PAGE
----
Pediatric trauma care in low resource settings: Challenges, opportunities, and solutions

Andrew W. Kiragu, Stephen J. Dunlop, Njoki Mwarumba, Sanusi Gidado, Adesope Adesina, Michael Mwachiro, Daniel A. Gbadero, Tina M. Slusher

Research output: Contribution to journalReview articlepeer-review

6 Scopus citations

Abstract

Trauma constitutes a significant cause of death and disability globally. The vast majority -about 95%, of the 5.8 million deaths each year, occur in low-and-middle-income countries (LMICs) 3-6. This includes almost 1 million children. The resource-adapted introduction of trauma care protocols, regionalized care and the growth specialized centers for trauma care within each LMIC are key to improved outcomes and the lowering of trauma-related morbidity and mortality globally. Resource limitations in LMICs make it necessary to develop injury prevention strategies and optimize the use of locally available resources when injury prevention measures fail. This will lead to the achievement of the best possible outcomes for critically ill and injured children. A commitment by the governments in LMICs working alone or in collaboration with international non-governmental organizations (NGOs) to provide adequate healthcare to their citizens is also crucial to improved survival after major trauma. The increase in global conflicts also has significantly deleterious effects on children, and governments and international organizations like the United Nations have a significant role to play in reducing these. This review details the evaluation and management of traumatic injuries in pediatric patients and gives some recommendations for improvements to trauma care in LMICs.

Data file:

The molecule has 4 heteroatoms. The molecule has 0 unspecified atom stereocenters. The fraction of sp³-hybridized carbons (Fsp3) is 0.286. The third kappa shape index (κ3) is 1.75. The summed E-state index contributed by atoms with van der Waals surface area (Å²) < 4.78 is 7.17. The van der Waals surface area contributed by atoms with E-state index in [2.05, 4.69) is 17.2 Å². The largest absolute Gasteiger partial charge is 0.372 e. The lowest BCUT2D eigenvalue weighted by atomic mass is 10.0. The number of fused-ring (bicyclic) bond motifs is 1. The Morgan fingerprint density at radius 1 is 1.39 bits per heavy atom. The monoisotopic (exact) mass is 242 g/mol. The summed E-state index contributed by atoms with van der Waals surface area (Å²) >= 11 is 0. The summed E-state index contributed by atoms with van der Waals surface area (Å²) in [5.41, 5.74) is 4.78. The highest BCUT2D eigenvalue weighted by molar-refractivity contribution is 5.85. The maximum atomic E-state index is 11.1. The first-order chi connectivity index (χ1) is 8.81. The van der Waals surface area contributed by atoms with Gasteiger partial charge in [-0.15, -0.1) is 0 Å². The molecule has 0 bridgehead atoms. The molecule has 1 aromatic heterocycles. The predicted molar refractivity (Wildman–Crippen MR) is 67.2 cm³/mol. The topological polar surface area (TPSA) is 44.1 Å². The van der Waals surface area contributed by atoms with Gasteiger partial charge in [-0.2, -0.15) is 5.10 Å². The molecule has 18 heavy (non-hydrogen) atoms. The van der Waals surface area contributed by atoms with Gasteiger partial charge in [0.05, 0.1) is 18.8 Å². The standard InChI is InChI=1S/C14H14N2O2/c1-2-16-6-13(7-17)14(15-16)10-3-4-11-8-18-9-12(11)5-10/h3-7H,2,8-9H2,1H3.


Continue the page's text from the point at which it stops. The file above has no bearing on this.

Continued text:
Original languageEnglish (US)
Article number155
JournalFrontiers in Pediatrics
Volume6
DOIs
StatePublished - 2018

Keywords

  • Child abuse
  • Disasters
  • Emergency management
  • Injury prevention
  • Low- and middle-income countries
  • Pediatrics
  • Surgical management
  • Trauma

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